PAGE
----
I will limit myself to a single saying of Our Lord, for it is truly so central that we have no need for any other core statements. It is: "Unless you become like children, you shall not enter the Kingdom of God" (Mt. 18, 3). We must hear this word and interpret it as if for the first time. It will be our faithful companion for the remainder of the retreat.
We begin by calling to mind the occasion on which Our Lord spoke these words. In Biblical scholarship a great deal depends on the situation in which the word was spoken.
It was probably at the end of Our Lord's activity in Galilee. He had already spoken of His impending passion twice, but, strangely enough, the disciples had not understood him (Mt. 16, 21-23; 17,22f).
If you can imagine the mentality of the countries around us, you will understand the mind-set of the disciples. They were convinced that our Lord was the great political Messiah. They were also firmly convinced that they would be appointed His ministers in the new kingdom. And just as in our neighboring countries* these positions were all decided before the revolution-- this one will take over foreign affairs, that one finance, etc.-- the disciples must have expected the same thing. So now Our Lord speaks of His suffering and death for a second time and the disciples do not understand Him. In fact, they misunderstand Him so totally that they begin to discuss who will take over what positions of power.
They may have acted this way because of their general misconception, but it was probably reinforced by two great facts. Christ had taken some of his disciples to the mountain where He was transfigured (Mt. 17, 1-9). What the disciples could now say about the radiance and glory of the God-man was naturally very alluring and intensified their expectations. Moreover, it was not long before this that Christ had solemnly appointed Simon Peter as the leader of the Twelve (Mt. 16, 13-20). He was to be the head of the new kingdom and the successor of Christ. Of course that must have caused the other disciples to ask, "What about us? What will my position be?" So they argued, discussing how the different posts would be distributed among them.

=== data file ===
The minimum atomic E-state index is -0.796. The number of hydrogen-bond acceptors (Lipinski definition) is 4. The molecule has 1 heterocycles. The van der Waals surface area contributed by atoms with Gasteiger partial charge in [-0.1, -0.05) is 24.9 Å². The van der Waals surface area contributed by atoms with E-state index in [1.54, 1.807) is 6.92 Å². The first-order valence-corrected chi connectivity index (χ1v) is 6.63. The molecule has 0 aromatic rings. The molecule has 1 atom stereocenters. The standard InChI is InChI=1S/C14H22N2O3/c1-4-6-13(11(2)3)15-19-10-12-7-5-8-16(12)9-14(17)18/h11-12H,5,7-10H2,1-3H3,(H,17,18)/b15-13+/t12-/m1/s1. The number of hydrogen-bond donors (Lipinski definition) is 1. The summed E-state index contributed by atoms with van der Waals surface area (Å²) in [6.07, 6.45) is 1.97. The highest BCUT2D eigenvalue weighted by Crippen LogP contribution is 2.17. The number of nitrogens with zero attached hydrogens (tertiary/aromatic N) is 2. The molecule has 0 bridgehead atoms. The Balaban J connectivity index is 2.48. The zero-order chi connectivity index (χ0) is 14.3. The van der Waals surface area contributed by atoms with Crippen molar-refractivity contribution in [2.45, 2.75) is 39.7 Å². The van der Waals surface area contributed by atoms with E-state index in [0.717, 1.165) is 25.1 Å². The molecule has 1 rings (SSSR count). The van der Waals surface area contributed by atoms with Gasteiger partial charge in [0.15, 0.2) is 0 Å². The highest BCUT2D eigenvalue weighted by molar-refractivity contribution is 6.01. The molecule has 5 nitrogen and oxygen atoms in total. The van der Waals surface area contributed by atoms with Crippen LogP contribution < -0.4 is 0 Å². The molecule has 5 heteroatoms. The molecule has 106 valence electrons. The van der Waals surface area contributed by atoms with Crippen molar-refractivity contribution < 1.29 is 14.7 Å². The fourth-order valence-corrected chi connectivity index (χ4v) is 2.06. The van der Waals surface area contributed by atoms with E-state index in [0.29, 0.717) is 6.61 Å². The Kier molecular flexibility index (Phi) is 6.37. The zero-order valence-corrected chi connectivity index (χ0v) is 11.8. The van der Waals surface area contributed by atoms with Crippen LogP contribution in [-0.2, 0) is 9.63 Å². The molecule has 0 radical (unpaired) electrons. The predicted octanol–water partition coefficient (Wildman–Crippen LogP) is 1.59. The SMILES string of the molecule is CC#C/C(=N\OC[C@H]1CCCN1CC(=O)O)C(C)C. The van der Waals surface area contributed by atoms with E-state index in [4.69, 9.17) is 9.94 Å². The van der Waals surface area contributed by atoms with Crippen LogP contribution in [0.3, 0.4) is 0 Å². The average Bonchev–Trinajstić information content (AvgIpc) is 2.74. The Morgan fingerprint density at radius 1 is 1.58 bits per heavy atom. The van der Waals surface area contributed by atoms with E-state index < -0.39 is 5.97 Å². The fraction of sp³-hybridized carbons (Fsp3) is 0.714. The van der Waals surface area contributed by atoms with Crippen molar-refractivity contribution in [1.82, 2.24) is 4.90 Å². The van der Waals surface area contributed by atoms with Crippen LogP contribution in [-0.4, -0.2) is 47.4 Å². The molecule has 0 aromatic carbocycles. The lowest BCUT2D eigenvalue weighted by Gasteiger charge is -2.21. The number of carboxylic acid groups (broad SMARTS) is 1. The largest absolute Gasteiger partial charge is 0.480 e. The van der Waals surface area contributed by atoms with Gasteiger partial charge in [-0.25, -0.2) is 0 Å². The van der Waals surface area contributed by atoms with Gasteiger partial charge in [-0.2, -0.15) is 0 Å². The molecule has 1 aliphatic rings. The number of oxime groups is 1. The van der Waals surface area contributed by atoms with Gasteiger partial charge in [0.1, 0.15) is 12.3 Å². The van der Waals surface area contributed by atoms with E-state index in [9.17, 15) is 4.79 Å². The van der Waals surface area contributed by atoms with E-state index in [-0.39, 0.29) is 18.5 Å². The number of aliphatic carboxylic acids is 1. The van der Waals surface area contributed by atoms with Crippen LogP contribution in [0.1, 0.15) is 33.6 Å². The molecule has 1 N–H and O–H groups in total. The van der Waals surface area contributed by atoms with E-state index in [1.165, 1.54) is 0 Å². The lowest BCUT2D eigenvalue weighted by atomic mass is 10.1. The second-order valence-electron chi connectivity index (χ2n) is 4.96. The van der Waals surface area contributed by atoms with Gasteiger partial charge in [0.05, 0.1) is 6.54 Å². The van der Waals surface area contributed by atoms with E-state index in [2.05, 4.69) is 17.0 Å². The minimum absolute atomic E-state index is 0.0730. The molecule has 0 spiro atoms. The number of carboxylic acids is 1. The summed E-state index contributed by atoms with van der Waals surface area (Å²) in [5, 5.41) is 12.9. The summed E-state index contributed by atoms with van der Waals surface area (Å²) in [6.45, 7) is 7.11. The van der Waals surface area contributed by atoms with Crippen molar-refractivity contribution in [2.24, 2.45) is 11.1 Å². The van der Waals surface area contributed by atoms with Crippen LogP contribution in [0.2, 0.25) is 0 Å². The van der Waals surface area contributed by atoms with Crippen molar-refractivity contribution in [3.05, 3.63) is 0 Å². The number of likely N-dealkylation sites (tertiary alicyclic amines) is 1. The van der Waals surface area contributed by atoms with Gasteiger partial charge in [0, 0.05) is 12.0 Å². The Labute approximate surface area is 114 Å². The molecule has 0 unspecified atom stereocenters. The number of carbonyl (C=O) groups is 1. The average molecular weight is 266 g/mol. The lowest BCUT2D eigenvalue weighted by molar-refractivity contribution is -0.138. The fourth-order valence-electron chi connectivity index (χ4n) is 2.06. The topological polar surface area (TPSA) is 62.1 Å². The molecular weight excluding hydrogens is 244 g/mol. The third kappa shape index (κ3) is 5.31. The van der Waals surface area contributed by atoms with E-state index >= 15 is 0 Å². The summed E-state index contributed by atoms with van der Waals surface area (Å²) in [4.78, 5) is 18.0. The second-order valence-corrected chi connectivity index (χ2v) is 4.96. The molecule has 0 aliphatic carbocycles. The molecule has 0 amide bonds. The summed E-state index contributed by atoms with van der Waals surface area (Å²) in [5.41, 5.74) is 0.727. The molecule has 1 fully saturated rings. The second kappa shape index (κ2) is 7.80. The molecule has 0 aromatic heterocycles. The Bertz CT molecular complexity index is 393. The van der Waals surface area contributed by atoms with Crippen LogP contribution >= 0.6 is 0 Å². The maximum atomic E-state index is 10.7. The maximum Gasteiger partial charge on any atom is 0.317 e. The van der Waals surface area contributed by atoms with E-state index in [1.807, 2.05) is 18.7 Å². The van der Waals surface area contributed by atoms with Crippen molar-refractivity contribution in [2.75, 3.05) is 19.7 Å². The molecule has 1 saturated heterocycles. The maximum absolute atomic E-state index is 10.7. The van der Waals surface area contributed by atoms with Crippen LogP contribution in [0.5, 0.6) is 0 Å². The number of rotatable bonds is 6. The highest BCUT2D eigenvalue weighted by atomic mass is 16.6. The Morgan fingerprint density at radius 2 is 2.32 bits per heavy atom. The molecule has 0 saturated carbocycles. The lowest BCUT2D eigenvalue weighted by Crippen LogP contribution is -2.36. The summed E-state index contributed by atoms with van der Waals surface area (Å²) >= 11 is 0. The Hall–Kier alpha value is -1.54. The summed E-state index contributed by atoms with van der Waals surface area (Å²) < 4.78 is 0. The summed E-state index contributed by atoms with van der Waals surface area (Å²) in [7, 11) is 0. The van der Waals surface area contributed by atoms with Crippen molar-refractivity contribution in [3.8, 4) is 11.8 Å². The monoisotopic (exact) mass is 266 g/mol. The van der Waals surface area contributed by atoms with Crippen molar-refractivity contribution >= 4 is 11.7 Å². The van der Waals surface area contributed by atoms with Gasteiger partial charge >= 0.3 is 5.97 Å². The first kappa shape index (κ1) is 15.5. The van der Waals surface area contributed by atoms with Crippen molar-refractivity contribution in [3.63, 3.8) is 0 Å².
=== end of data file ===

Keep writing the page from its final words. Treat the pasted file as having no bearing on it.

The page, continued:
They now come to Our Lord. Christ knew at once that they were talking about their ambitions. He took them to task: "What were you discussing along the way?" (Mk. 9, 33). And now Christ begins to reveal to the disciples, his future leaders, a most unusual ideal. In education it is frequent practice to explain an ideal by using the example of some outstanding person. Typically, one takes the great men of world history and says: "You must become like them!" But what does Our Lord do? He takes a child and says: You who are so ambitious, who want to be the first in the "political" kingdom which I will never found, what should be your ideal? Unless you become like this child I will have little use for you in my Kingdom, to say nothing of you becoming its leaders.
Do you understand the situation? The ambitions of the disciples are immediately crushed! What does Christ demand? Unless you become like children! Unless we do this, we cannot even enter His Kingdom, much less be its strongest members!
I hardly think I need to say more about this core statement, at least for now. Becoming a child is simply the way to heaven.
Excerpt from "Childlikeness Before God- Reflections on Spiritual Childhood" pp. 52-53. Printed by the Schoenstatt Fathers 2001. Translated from the German by Fr. Jonathan Niehaus
*These series of talks were given in 1937 following the rise of fascist regimes in Germany, Italy, etc.